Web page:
Saturday - Oct 20, 2018

“Plastic Fish” Sensor In Action: Coming To Save Salmon


Compared with fossil fuels (such as coal, oil) and other power generation, hydroelectric power and perhaps more environmentally friendly, but that does not mean it will have any harm. Demand for seasonal migratory salmon fish, generation of electricity is much needed to the huge dams from water sources can cause problems for fish forced to swim through their turbines. To find the station needed to save the fish downstream of the shuttle method, a team of scientists has designed a plastic shell “sensor fish” in order to measure the pressure of the current from the dam turbines on salmon fish.

Pacific Northwest National Laboratory (PNNL) builds this sensor is mounted in a clear plastic tube (reportedly can cope with up 600 times force of gravity), American Institute of physic conducted a field on two dams in the state of Washington. Such tolerance is necessary to ensure that the experience of the fish being sucked through the dam machines.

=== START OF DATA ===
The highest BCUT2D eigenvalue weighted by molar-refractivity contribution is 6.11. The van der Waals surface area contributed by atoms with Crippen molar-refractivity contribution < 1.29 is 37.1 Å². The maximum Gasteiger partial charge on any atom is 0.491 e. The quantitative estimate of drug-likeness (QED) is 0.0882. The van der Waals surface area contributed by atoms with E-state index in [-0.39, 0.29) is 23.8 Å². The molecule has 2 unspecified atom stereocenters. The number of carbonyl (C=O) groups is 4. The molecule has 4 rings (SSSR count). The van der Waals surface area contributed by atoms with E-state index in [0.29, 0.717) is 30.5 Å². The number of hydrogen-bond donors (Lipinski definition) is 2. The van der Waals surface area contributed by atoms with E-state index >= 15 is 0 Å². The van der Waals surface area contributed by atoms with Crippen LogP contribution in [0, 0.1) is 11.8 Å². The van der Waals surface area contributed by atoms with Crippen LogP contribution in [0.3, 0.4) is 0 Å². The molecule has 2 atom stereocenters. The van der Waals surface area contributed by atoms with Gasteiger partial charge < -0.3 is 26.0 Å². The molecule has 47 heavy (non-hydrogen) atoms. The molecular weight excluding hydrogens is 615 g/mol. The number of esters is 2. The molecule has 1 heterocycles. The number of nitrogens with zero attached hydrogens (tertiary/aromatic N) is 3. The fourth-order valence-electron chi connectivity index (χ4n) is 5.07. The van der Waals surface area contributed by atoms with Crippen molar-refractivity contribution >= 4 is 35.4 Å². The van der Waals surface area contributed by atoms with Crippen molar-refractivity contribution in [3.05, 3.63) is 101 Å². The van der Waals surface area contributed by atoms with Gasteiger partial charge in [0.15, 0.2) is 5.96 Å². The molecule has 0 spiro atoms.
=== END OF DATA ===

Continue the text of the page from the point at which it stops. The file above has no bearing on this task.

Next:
The American Physical Society also Review of Scientific Instruments journal released its photograph.

In fact, in the late 1990s, PNNL had to build through the first “Sensor Fish”. But at the time it uses two AA batteries to power, and wearing a transparent layer of the rubber protective vest. They looked like fish, but their sensors capture the experience of swimming in the dams are very basic by the juvenile salmon.

But the old model is difficult to fully capture the variety of data needed to walk through large salmon and other fish, so they launched an upgraded version in 2004.

Although the latest updated of the “Sensor Fish” has been packaged into a transparent plastic tube, but it can withstand twice the conventional pressure and acceleration. Of course, its cost is also becoming more affordable, only $ 1,200 for each device. By comparison, in 2004 the old need $ 5000.

It should be noted that the data of these “fake fish” obtained in this test, the way the future will affect the operation of hydropower stations in the United States.

Many of the country’s current dam were built in the 1970s, but they will soon need to be licensed. In the meantime, authorities will assess the impact of their structure on the environment caused.

If the old hydroelectric turbine will survive and “home” pose a threat to juvenile  salmon, that they will have to be replaced with a new design.